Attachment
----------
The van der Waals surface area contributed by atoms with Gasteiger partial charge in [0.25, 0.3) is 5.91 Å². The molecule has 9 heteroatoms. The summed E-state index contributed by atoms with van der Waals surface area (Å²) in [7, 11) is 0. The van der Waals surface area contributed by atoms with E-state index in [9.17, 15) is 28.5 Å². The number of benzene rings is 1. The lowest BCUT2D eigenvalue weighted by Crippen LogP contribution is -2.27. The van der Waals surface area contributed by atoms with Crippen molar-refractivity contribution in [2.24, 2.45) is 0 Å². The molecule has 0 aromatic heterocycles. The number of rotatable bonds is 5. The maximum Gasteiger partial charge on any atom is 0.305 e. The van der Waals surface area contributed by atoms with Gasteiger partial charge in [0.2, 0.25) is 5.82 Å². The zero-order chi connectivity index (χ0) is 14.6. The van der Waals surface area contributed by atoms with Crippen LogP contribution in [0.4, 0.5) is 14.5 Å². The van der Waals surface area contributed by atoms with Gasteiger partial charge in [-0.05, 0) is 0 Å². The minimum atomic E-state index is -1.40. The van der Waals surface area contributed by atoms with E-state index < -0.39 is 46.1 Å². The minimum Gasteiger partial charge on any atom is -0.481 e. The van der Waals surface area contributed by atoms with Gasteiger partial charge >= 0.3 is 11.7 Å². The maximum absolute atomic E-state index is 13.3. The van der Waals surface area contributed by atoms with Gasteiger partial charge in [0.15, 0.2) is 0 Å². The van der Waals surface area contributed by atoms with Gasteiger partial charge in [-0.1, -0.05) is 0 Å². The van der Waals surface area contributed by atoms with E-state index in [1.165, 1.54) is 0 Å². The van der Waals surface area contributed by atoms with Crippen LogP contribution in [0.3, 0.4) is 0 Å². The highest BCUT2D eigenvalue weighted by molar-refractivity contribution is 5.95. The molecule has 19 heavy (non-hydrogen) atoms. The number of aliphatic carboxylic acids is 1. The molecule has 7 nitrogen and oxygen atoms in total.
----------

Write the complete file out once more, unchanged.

The van der Waals surface area contributed by atoms with Gasteiger partial charge in [0.25, 0.3) is 5.91 Å². The molecule has 9 heteroatoms. The summed E-state index contributed by atoms with van der Waals surface area (Å²) in [7, 11) is 0. The van der Waals surface area contributed by atoms with E-state index in [9.17, 15) is 28.5 Å². The number of benzene rings is 1. The lowest BCUT2D eigenvalue weighted by Crippen LogP contribution is -2.27. The van der Waals surface area contributed by atoms with Crippen molar-refractivity contribution in [2.24, 2.45) is 0 Å². The molecule has 0 aromatic heterocycles. The number of rotatable bonds is 5. The maximum Gasteiger partial charge on any atom is 0.305 e. The van der Waals surface area contributed by atoms with Gasteiger partial charge in [0.2, 0.25) is 5.82 Å². The zero-order chi connectivity index (χ0) is 14.6. The van der Waals surface area contributed by atoms with Crippen LogP contribution in [0.4, 0.5) is 14.5 Å². The van der Waals surface area contributed by atoms with Gasteiger partial charge in [-0.05, 0) is 0 Å². The minimum atomic E-state index is -1.40. The van der Waals surface area contributed by atoms with E-state index < -0.39 is 46.1 Å². The minimum Gasteiger partial charge on any atom is -0.481 e. The van der Waals surface area contributed by atoms with Gasteiger partial charge >= 0.3 is 11.7 Å². The maximum absolute atomic E-state index is 13.3. The van der Waals surface area contributed by atoms with Gasteiger partial charge in [0.15, 0.2) is 0 Å². The van der Waals surface area contributed by atoms with Gasteiger partial charge in [-0.1, -0.05) is 0 Å². The van der Waals surface area contributed by atoms with E-state index in [1.165, 1.54) is 0 Å². The van der Waals surface area contributed by atoms with Crippen LogP contribution in [0.3, 0.4) is 0 Å². The highest BCUT2D eigenvalue weighted by molar-refractivity contribution is 5.95. The molecule has 19 heavy (non-hydrogen) atoms. The number of aliphatic carboxylic acids is 1. The molecule has 7 nitrogen and oxygen atoms in total.